Sometimes, killing a giant whitetail is the result of looking at a property–even one you’ve hunted all your life–in a different way. That’s exactly what it took for Branden Michel to tag a 215-inch Iowa giant this fall. The 33-year-old Iowan has been hunting his family’s farm since he was 16, and this fall, he was trying to figure out how a huge buck had been moving through the farm when he noticed a spot he’d always dismissed for a stand site. Sure enough, hanging a stand in that spot resulted in a trophy of a lifetime.
Michel got his first trail-cam pics of the buck last fall. “He showed up in the last week of October and triggered two different cameras,” the hunter told F&S. “But I couldn’t figure out anything about where he was coming or going.” While the Michel farm is large, most of the ground is tillable, with small blocks of timber serving as travel corridors. The combination can make for difficult patterning on a mature deer.
But on the morning of Halloween, 2021, Michel got an important tip on the buck’s whereabouts when the monster walked by a camera that wasn’t far from one of his tree stands. Michel hunted the stand that afternoon, and at about prime time, he watched as a small buck pushed does toward him. “Then I heard a deep grunt behind them and saw this huge buck following,” he said. “The big one walked in to 20 yards and stopped behind a patch of brush to watch the chase. I came to full draw and held forever; all he had to do was take two steps and I’d have had a perfect shot. But when the little buck chased the does off, the big one just turned around and walked away. I actually came close to crying. I didn’t think I’d ever see such a buck again.”
After that encounter, the giant buck disappeared again. Hunting pressure–especially during Iowa’s shotgun and muzzleloader seasons–on neighboring properties is intense, and Michel feared his one encounter might be his last. Then a late-winter shed hunt revealed a pleasant surprise. “I was walking the farm and had left a camera out through the last week of January,” he said. “I got one pic of him that week, and, of course, he disappeared again. But at least I knew he’d survived the hunting season.”
Second Chance at a Monster Whitetail
A trail-cam photo of the huge buck from this past October. Brandon Michel
In the weeks leading up to this fall’s archery season, Michel and his father, who is also an avid bowhunter, were working on stands on their farm when the younger turned his attention to an overlooked area of the property—an abandoned farmstead that had been turned into pasture. “It’s really kind of a dumb spot,” he laughed. “It’s only a quarter mile off a road and can be seen from there. But the more I thought about it, the more it made sense that this might be the place the big one traveled to on our farm to avoid all of our stands and most of our cameras. So we decided to put a stand in that spot.”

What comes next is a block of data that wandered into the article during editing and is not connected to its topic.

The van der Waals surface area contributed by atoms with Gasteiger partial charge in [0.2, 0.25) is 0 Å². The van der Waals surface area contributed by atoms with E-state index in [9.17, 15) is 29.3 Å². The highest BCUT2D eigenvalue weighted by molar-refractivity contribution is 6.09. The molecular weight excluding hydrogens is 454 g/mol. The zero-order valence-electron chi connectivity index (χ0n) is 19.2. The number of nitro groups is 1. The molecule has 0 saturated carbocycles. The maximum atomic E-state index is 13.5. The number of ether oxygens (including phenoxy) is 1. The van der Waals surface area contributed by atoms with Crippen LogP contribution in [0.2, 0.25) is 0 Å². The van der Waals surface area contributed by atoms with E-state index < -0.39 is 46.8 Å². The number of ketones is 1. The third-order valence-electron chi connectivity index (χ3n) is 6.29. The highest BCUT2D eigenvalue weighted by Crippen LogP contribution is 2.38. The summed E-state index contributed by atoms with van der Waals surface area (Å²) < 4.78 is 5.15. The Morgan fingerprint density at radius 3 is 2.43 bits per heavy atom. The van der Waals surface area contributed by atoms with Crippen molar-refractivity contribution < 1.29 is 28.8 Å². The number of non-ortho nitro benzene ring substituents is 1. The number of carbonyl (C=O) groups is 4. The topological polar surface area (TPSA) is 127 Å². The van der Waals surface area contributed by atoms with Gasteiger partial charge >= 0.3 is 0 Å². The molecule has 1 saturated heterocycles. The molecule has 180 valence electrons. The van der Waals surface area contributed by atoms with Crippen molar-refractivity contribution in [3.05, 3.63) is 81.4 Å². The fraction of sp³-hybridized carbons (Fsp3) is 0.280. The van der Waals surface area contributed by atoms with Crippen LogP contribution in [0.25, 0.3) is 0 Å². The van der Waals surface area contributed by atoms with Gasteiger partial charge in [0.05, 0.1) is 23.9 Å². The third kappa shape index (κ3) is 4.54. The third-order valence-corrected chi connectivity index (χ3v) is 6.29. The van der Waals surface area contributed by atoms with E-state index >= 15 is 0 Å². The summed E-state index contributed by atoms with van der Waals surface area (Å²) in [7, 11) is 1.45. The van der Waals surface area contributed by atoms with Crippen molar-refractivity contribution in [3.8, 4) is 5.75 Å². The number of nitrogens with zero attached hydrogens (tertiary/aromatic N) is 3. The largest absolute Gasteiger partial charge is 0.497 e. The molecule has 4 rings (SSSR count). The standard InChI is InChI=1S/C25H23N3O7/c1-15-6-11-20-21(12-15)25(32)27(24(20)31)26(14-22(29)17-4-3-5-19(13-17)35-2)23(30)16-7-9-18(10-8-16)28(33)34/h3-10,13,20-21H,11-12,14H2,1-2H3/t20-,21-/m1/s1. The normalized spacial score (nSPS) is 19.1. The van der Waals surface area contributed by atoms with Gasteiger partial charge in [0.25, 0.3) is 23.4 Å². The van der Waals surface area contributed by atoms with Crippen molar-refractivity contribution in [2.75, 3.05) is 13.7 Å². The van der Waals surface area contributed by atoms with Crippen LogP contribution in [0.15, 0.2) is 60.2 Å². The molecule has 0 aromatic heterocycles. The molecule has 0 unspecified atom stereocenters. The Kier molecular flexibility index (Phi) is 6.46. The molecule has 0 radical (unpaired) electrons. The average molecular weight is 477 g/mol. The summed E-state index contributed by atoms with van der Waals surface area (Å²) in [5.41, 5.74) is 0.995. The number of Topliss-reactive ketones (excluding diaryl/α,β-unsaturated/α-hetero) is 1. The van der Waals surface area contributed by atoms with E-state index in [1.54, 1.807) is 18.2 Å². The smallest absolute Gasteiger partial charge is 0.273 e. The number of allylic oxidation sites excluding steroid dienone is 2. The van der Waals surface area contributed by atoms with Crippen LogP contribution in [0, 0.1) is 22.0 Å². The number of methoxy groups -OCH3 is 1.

On October 23, Michel got off work and headed straight to the new stand about three hours before dark. Dismayed by the sudden appearance of several coyotes that were howling and chasing prey in the pasture, Michel thought his hunt was over, until he spotted a buck standing in a nearby waterway 100 yards away. “I knew right away he was a shooter, but I didn’t recognize him at that point,” he recalled. “He disappeared into the cornfield for a bit, then popped out at the edge of the timber and started rubbing some willows. I grunted at him, and I knew he heard it because he acted mad, rubbing even harder and snapping his head back at me, looking for the buck he heard. When he turned his head, I aimed my grunts away from him, and he decided to come looking for me.”
The buck disappeared into cover as he approached, but when he appeared again he was already nearly within bow range. That’s when Michel saw the buck’s body and antlers and distinctive drop-tine. “I thought Oh sh*t, it’s him,” he said. “But at that point, I was honestly as calm as I’d been on any deer. I took the shot and knew I had a good hit. And then he turned and ran and I could see the whole rack. That’s when I fell apart.”
How “Kick Stand” Got Its Name
The bucks drop-tine was so big that it propped the deer’s head up, like a kickstand. Brandon Michel
The monster nontypical ran off a ways, then turned and ran closer to Michel, and then fell over in the hayfield. But before Michel could celebrate, the buck jumped up again and tore off into the standing cornfield. “He was knocking down three rows of corn as he ran,” Michel said. “And then I thought I heard him crash. I called my dad and my friends Derrick and Cody and they came out. We decided to give the buck 90 minutes, then followed the blood trail through the corn and found him on the edge. When I spotted that rack, I whooped and threw this light I’d borrowed from my dad up in the air. It broke when it came down, and I didn’t care.”
Michel had something to celebrate, alright. The massive buck grossed 215-6/8 B&C, had 21 scorable points, an inside spread of 18½ inches, and incredible mass that spreads throughout the rack, with no circumference under 6 inches and some over 7. And, of course, a huge drop tine that propped the buck’s head up when Michel laid it on the ground. “That’s when we started calling him ‘The Kickstand Buck,” he laughed. “Putting my hands on him was something else. I work really hard at bowhunting, because it’s my passion, and this buck was more reward than I ever hoped for. People say ‘Well you might as well quit now,’ but that’s not happening. What they don’t get is that I’m going to look for a buck like this every year, but if I shoot a 130- or 140-inch buck, I’m not going to be disappointed one bit.”